Trump’s Senate impeachment trial to begin second week of February

He is no longer in power, but the procedure continues. Donald Trump’s impeachment trial will begin in the second week of February in the Senate, after the former president’s indictment was transmitted to the upper house at the start of the week of January 25, announced on Friday January 23. Democratic leaders in Congress. The former president will be tried for “incitement to insurrection”, for having encouraged his supporters to launch an assault on the Capitol on January 6, when the elected representatives of Congress certified the victory of his Democratic rival in the presidential election.

This two-week delay between the delivery of the indictment and the start of the proceedings will ensure that the trial does not monopolize the sessions in the upper house for the start of Joe Biden’s term. The Senate will thus be able in particular to confirm the members of its government. “Once the files have been drafted, the presentation by the parties will begin the week of February 8”Senate Democratic Leader Chuck Schumer said Friday night. “Our prosecutors are ready to defend their case before the 100 senators who will serve as judges during the trial”, then confirmed Nancy Pelosi, President of the House of Representatives.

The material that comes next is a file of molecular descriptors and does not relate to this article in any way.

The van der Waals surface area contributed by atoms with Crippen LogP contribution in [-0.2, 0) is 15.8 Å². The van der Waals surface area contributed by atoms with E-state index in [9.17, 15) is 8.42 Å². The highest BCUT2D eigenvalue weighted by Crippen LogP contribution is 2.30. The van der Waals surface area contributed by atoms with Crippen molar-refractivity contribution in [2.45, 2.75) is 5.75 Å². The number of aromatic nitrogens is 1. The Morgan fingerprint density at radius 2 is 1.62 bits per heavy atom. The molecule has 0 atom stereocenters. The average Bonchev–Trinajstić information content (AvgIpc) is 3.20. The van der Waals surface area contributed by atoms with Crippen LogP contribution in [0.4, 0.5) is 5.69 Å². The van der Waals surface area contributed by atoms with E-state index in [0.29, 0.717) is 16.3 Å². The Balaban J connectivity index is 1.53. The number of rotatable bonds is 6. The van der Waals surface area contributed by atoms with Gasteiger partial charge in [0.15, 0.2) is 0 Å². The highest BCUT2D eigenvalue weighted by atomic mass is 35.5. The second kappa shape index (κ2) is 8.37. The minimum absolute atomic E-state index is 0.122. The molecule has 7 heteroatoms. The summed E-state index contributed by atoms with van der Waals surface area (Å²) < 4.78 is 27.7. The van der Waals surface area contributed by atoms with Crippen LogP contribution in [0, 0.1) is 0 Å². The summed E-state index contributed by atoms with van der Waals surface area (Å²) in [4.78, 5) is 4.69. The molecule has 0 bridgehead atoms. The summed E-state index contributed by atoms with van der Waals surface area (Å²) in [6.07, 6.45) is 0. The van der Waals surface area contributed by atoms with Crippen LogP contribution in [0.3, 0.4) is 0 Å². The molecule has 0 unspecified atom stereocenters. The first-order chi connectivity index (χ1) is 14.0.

Concretely, these “prosecutors” – elected House Democrats led by Jamie Raskin – will cross the halls of Congress on Monday to bring the indictment into the Senate Chamber, where they will read it to senators. This step marks the formal opening of the trial, but the debates on the merits will therefore not begin until two weeks later.

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Can the former president be condemned? Unlike his first impeachment trial, in the Ukrainian affair, some elected Republicans were this time very critical. Even their leader in the Senate, Mitch McConnell, who was one of his strongest allies during his presidency, has made it known that he does not rule out finding him guilty. But the Constitution imposes a two-thirds threshold for convicting a president, and it would take 17 Republican senators to join the 50 Democrats to achieve that qualified majority, which is very uncertain at this point. If Donald Trump were found guilty, he would not be impeached since he has already left the White House, but he would become ineligible, as he has toyed with the idea of ​​a new presidential candidacy in 2024.